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George Washington and Slavery

George Washington's views on the subject of slavery shifted over the course of his life.

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Giles

In November 1790, George Washington enclosed a thin strip of paper in a letter to his secretary Tobias Lear, who was setting up the new presidential household in Philadelphia. On it Washington wrote, “The whole length of this paper is the circumference of Giles cap measured at the bottom and on the inside . . . being the exact Band of the head. . . . To the black line drawn across the paper is the size of Paris’s cap.”

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Gradual Abolition Act of 1780

The Gradual Abolition Act of 1780, the first extensive abolition legislation in the western hemisphere, passed the Pennsylvania General Assembly on March 1, 1780. To appease slave owners, the act gradually emancipated slaves without making slavery immediately illegal. The act permitted Pennsylvania slaveholders to keep the slaves they already owned unless they failed to register them annually. At the same time, the act provided for the eventual freedom of individuals who were newly born into slavery.

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Greenhouse Slave Quarters

The original brick greenhouse was completed in 1787. In 1791 and 1792, one-story wings were added to?

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Hercules

Hercules, a member of the Mount Vernon enslaved community, became widely admired for his culinary skills?

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House for Families

Most of the slaves that inhabited the Mansion House Farm lived in the House for Families (built by the?

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Islam at Mount Vernon

By 1799 most of the enslaved individuals at Mount Vernon were second or third generation Americans. Some?

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Kate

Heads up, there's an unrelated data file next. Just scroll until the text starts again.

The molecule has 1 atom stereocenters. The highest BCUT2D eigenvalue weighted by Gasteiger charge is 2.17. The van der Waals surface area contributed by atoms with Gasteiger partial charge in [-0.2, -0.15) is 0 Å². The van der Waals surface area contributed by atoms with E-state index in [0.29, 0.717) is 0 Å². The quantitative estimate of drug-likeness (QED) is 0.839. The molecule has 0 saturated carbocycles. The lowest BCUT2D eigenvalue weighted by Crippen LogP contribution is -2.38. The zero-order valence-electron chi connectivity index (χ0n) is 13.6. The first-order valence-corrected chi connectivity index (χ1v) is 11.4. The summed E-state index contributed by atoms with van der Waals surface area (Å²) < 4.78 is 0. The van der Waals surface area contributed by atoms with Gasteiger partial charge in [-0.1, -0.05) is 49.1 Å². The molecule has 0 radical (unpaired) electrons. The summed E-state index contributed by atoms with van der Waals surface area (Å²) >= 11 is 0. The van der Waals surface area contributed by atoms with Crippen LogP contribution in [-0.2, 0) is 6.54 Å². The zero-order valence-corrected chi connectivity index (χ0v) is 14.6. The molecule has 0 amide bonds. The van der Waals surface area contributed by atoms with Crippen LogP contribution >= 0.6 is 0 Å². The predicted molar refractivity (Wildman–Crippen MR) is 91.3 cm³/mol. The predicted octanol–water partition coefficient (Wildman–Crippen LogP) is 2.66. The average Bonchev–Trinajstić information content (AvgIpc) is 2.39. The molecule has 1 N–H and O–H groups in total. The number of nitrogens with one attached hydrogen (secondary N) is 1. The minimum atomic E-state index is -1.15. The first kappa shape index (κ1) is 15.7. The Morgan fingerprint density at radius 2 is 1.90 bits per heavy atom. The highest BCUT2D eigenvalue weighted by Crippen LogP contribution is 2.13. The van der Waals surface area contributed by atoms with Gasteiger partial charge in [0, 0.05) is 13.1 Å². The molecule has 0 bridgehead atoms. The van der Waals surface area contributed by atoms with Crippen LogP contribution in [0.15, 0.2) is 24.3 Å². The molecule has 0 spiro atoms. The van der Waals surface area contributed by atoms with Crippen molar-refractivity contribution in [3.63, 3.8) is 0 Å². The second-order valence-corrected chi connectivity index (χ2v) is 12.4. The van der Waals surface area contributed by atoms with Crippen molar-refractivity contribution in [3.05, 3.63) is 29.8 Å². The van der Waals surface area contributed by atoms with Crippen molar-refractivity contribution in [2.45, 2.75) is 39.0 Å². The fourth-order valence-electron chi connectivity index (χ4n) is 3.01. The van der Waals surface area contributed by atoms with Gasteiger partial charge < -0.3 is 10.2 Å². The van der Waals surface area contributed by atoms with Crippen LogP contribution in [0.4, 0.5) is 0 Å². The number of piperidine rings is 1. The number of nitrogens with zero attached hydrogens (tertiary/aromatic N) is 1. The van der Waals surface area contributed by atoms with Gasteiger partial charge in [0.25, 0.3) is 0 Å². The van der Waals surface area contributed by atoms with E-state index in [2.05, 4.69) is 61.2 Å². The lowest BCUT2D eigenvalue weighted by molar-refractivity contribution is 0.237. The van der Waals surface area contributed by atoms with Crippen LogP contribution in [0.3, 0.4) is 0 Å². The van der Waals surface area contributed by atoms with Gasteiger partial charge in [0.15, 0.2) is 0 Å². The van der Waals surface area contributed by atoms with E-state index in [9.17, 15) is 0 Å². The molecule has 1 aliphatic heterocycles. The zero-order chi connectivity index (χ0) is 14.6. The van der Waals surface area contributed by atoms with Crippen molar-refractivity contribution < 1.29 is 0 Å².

n Sunday, April 1, 1792, at Mount Vernon’s Muddy Hole Farm, an enslaved boy named William felt a sharp pain in his back. Two days later, the twelve-year-old fell ill, becoming “senseless and speechless.” The boy’s mother, a field-worker named Kate, spent a week caring for him in the family’s small cabin.

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Kitty

Kitty was assigned to work as a dairy maid and a spinner.

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Marquis de Lafayette's Plan for Slavery

In the closing days of the American Revolution, the Marquis de Lafayette wrote his old commander George?

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Nancy Carter Quander

Nancy was eleven years old in 1799, when George Washington made a list of all the enslaved people on his plantation. Two years later she was freed.

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Ona Judge

Ona Judge Staines fled enslavement from the Washingtons’ executive residence in Philadelphia.

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Plantation Structure

"A large Virginia estate," wrote Washington Irving in his biography of George Washington, "was a little?

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Priscilla

In early July 1798 at Dogue Run Farm, thirty-five-year-old Priscilla gave birth to Christopher, her sixth living child.1 She did not resume working in the fields until five weeks later. Priscilla’s husband and Christopher’s father, Joe, was likely unable to see much of his newborn son. Like many enslave

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Private Lives of Slaves

Enslaved persons at Mount Vernon found a variety of ways to fill their time off from work.

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Sambo Anderson

The man who came to eventually be known as Sambo Anderson worked as a slave carpenter at Mount Vernon?

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Slave Clothing

In 1797, George Washington wrote to farm manager James Anderson in regards to clothing his slaves that?

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Slave Control

In addition to having overseers monitoring work on site, George Washington utilized a number of methods?

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Slave Demographics

According to George Washington's slave inventory, there were eighty-seven slaves on the Mansion House?